Babban Gona

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Evaluating the impact of our investment

Stimulating the potential of Nigeria's smallholder farmers

The Nigerian agricultural sector represents a quarter of the country's economy, but it is far from reaching its full potential.

Low productivity due to poor planting material, low fertilizer usage and a weak agricultural extension system are some of the reasons hindering the development of the sector and smallholders' livelihoods.

Established in 2012, the agricultural enterprise Babban Gona (“Great Farm” in Hausa) aims to mitigate some of the problems by providing end-to-end services to farmer networks in Northern Nigeria using the Smallholder Partnership model. In 2017, FMO extended a USD 4mln loan to Babban Gona via MASSIF, the financial inclusion fund that FMO manages on behalf of the Dutch government.

Taking a different approach

In 2019, FMO decided to commission an independent impact evaluation of the Babban Gona model. We took a different approach: a so-called process evaluation, focusing on understanding the farmers' experiences and expectations and how the model has been implemented rather than measuring the model's outcomes as regular evaluations do. This is particularly relevant as the Smallholder Partnership model is innovative and has high growth targets.

The Smallholder Partnership model

Through the Smallholder Partnership model, Babban Gona aims to raise productivity and incomes via four main services: i) access to credit, ii) quality inputs iii) training and education (including the provision of extension services) and iv) access to markets. These services are delivered via Trust Groups consisting of 3-5 farmers, and each group has a leader (TGL) who receives agronomy and business training that the TGL shares with the other members. Babban Gona's field officers (MIKs) check in on each Trust Group, flag any issues and ensure farmers are on schedule with their crops. In 2020, Babban Gona worked with about 40,000 farmers.

Farmers' insights and experience

The study found that most farmers (80%) expressed satisfaction with the Smallholder Partnership model, and 89% said they would enrol for the next season. Some of them (63%) said they joined the Babban Gona project because it provided quality inputs and 49% already saw improved crop yields. The study also revealed that the majority of them (91%) would recommend Babban Gona to others.

About half of the farmers indicated that their income increased after enrolling in Babban Gona. The farmers who experience increased income (83%) reported using the increased revenue to buy more food for their families, highlighting Babban Gona's contribution to improving food security (SDG 2). Others used the extra money to acquire more farmland, invest in irrigation systems, plant high-value crops, or improve their homes.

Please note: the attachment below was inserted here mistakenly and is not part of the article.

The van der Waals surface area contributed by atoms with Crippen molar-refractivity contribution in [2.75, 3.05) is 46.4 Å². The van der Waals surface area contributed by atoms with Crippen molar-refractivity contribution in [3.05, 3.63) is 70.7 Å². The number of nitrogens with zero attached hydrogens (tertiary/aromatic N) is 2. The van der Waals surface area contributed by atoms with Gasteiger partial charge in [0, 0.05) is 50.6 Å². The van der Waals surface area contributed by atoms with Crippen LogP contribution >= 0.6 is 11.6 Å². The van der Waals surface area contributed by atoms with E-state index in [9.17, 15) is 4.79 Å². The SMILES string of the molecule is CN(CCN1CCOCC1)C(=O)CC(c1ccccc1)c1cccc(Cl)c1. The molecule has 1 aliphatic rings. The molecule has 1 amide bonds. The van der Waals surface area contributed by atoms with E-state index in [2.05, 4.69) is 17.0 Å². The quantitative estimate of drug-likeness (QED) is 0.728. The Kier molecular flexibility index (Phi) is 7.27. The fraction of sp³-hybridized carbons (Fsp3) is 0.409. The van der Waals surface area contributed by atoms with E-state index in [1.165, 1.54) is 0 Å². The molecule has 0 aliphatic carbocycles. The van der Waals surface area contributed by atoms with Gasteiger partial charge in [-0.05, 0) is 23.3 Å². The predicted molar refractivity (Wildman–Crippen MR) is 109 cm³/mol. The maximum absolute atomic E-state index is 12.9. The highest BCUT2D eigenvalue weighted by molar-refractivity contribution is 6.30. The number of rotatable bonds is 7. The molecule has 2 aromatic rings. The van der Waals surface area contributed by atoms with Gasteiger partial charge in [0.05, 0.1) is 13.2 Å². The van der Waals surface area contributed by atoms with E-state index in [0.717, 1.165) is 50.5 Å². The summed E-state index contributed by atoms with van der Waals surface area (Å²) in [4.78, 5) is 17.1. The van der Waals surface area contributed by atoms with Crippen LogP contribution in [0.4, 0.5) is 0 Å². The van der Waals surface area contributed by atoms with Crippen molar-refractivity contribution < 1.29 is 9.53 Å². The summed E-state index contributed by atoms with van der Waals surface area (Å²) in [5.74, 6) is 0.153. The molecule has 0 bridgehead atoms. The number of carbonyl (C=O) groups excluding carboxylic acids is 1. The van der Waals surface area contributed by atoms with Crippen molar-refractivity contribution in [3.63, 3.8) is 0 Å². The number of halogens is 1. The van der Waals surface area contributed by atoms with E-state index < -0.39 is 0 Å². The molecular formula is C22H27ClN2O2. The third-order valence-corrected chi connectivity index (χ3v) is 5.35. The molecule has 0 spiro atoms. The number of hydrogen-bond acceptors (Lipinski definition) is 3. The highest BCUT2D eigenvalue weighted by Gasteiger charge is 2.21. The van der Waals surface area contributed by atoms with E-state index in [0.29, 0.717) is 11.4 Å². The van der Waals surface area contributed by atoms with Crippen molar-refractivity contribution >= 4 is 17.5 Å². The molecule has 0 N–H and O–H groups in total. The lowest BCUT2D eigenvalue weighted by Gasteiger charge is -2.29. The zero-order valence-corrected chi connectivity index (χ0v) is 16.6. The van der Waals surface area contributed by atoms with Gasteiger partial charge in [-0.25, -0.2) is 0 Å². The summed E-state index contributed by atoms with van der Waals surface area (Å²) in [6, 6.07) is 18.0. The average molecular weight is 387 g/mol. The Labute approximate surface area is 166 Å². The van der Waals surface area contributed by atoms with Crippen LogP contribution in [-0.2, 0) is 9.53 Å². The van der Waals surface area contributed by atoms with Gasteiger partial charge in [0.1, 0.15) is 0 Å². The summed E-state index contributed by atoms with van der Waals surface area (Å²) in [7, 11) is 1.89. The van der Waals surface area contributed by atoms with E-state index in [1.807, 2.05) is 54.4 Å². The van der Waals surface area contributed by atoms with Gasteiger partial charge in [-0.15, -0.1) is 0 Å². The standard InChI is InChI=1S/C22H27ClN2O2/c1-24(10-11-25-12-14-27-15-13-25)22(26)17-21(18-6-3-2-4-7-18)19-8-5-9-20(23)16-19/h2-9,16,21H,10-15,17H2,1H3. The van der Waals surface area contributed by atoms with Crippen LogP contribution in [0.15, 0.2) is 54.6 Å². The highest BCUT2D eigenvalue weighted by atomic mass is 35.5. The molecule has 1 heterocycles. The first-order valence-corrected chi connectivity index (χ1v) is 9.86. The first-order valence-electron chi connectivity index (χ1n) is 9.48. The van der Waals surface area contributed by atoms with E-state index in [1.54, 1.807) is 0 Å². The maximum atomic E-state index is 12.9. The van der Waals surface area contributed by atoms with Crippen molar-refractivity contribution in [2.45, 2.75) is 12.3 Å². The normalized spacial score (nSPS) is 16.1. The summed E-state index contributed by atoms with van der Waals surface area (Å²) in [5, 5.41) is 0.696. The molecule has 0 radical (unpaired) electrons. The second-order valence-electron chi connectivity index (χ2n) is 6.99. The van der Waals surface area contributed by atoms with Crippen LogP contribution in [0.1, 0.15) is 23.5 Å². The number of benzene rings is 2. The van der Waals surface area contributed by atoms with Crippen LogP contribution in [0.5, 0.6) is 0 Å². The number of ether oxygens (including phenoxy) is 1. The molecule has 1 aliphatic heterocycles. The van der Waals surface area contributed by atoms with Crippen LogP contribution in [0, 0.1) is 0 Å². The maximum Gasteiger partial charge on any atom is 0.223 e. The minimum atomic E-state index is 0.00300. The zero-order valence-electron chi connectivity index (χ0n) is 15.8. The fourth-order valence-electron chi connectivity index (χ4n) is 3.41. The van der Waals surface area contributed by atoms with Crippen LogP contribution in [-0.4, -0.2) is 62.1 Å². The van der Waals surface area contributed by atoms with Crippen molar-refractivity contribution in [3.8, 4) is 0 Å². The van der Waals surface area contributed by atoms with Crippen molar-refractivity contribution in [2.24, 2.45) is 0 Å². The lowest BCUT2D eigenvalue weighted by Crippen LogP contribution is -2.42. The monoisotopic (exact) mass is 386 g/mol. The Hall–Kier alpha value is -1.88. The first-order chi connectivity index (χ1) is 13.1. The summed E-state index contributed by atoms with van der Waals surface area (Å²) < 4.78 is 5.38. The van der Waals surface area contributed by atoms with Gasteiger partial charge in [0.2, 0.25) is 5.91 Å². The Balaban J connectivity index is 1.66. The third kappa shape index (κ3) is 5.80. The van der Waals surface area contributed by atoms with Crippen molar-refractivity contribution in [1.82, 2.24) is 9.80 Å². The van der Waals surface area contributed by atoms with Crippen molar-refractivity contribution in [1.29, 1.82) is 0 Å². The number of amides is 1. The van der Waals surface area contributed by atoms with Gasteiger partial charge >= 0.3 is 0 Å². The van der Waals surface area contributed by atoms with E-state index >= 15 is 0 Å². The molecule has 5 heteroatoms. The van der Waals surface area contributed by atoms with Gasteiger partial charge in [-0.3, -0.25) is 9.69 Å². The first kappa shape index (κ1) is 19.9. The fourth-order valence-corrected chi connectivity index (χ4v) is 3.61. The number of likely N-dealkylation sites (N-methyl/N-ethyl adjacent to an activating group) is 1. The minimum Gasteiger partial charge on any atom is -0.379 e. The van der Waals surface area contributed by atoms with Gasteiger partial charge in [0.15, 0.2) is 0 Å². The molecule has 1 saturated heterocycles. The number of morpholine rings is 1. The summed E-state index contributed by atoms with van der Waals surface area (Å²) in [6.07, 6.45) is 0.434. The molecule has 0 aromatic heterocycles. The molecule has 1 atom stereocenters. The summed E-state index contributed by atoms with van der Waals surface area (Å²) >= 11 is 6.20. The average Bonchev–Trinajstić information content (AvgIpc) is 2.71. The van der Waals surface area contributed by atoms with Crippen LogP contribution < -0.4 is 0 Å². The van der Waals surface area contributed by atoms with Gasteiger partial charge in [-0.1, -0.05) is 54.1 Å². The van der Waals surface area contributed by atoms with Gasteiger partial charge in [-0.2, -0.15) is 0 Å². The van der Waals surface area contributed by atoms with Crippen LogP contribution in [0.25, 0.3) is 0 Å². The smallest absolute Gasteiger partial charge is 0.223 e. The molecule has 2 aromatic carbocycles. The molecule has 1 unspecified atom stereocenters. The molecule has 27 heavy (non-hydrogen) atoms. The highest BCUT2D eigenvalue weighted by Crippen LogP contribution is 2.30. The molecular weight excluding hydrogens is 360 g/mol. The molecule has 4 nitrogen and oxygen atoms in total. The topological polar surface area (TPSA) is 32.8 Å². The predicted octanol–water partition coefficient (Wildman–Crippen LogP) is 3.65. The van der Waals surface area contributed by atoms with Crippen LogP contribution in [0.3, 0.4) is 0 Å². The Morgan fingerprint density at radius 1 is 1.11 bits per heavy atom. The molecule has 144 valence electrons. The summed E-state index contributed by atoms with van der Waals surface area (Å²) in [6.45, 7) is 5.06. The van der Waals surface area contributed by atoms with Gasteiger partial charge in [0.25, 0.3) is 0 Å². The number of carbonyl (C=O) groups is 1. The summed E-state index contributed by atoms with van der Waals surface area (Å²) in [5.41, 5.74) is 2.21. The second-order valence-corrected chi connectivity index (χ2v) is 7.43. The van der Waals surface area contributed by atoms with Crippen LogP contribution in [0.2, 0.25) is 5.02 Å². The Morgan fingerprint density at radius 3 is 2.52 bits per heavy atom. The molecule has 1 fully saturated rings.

Importantly, those farmers not enrolled in the model indicated that they had learned about some of the Babban Gona techniques, and this allowed them to benefit from the Smallholder Partnership model. Thus, Babban Gona has positioned itself as a point of reference within the communities it is trying to serve.

The interaction with field officers was helpful for 90% of the farmers, but not as frequent as they would wish, while a third said they didn't have full access to the relevant information about the program design and agricultural practices, and some perceived a lack of understanding of the Smallholder Partnership program. For instance, although Babban Gona offers insurance for bad harvests due to unforeseen circumstances, few of the farmers were aware of this.

The evaluation concluded that the Smallholder Partnership model was largely implemented as intended and most farmers were satisfied with the model. However there is also room for improvement, including improving the quality and frequency of training and extension services provided to farmers, as well as improving farmers' understanding of the model. We also identified some barriers to farmer retention and scaling up, which need to be addressed by Babban Gona to ensure further expansion.

Steps needed to move forward

Upon the completion of the study, FMO and Babban Gona discussed the findings together. The company recognized the challenges identified and had already started implementing changes to address the issues raised in the next farming season, which already showed improvements in member satisfaction as measured in its record retention rates and customer survey response results.

FMO is pleased to see Babban Gona working on strategies to overcome the identified barriers to scaling identified by this study and will continue to follow up on Babban Gona's strategies to overcome these barriers as the company grows.

Please click below for the summary of the evaluation

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